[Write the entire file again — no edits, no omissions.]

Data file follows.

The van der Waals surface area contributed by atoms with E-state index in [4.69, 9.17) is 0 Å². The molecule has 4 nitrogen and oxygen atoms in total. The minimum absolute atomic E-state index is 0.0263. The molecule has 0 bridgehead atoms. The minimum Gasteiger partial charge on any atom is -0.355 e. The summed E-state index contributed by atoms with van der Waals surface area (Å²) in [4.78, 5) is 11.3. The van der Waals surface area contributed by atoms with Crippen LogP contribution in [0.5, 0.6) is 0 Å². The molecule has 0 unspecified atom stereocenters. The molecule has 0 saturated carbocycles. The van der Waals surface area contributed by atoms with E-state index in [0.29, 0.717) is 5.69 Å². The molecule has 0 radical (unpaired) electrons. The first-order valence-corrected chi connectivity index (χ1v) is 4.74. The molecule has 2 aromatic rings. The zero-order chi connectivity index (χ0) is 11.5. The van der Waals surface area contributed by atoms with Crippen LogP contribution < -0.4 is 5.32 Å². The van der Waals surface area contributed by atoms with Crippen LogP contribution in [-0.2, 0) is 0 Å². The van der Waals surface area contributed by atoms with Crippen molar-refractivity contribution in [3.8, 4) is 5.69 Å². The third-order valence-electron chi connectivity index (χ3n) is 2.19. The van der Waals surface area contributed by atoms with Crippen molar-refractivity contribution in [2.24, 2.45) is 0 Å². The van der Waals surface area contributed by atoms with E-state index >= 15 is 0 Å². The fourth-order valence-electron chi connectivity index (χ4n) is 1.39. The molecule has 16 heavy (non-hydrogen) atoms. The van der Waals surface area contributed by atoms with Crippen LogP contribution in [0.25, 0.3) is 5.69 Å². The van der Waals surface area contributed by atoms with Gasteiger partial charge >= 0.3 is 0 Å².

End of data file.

The van der Waals surface area contributed by atoms with E-state index in [4.69, 9.17) is 0 Å². The molecule has 4 nitrogen and oxygen atoms in total. The minimum absolute atomic E-state index is 0.0263. The molecule has 0 bridgehead atoms. The minimum Gasteiger partial charge on any atom is -0.355 e. The summed E-state index contributed by atoms with van der Waals surface area (Å²) in [4.78, 5) is 11.3. The van der Waals surface area contributed by atoms with Crippen LogP contribution in [0.5, 0.6) is 0 Å². The molecule has 0 unspecified atom stereocenters. The molecule has 0 saturated carbocycles. The van der Waals surface area contributed by atoms with E-state index in [0.29, 0.717) is 5.69 Å². The molecule has 0 radical (unpaired) electrons. The first-order valence-corrected chi connectivity index (χ1v) is 4.74. The molecule has 2 aromatic rings. The zero-order chi connectivity index (χ0) is 11.5. The van der Waals surface area contributed by atoms with Crippen LogP contribution < -0.4 is 5.32 Å². The van der Waals surface area contributed by atoms with Crippen LogP contribution in [-0.2, 0) is 0 Å². The van der Waals surface area contributed by atoms with Crippen molar-refractivity contribution in [3.8, 4) is 5.69 Å². The third-order valence-electron chi connectivity index (χ3n) is 2.19. The van der Waals surface area contributed by atoms with Crippen molar-refractivity contribution in [2.24, 2.45) is 0 Å². The van der Waals surface area contributed by atoms with E-state index >= 15 is 0 Å². The fourth-order valence-electron chi connectivity index (χ4n) is 1.39. The molecule has 16 heavy (non-hydrogen) atoms. The van der Waals surface area contributed by atoms with Crippen LogP contribution in [0.25, 0.3) is 5.69 Å². The van der Waals surface area contributed by atoms with Gasteiger partial charge >= 0.3 is 0 Å².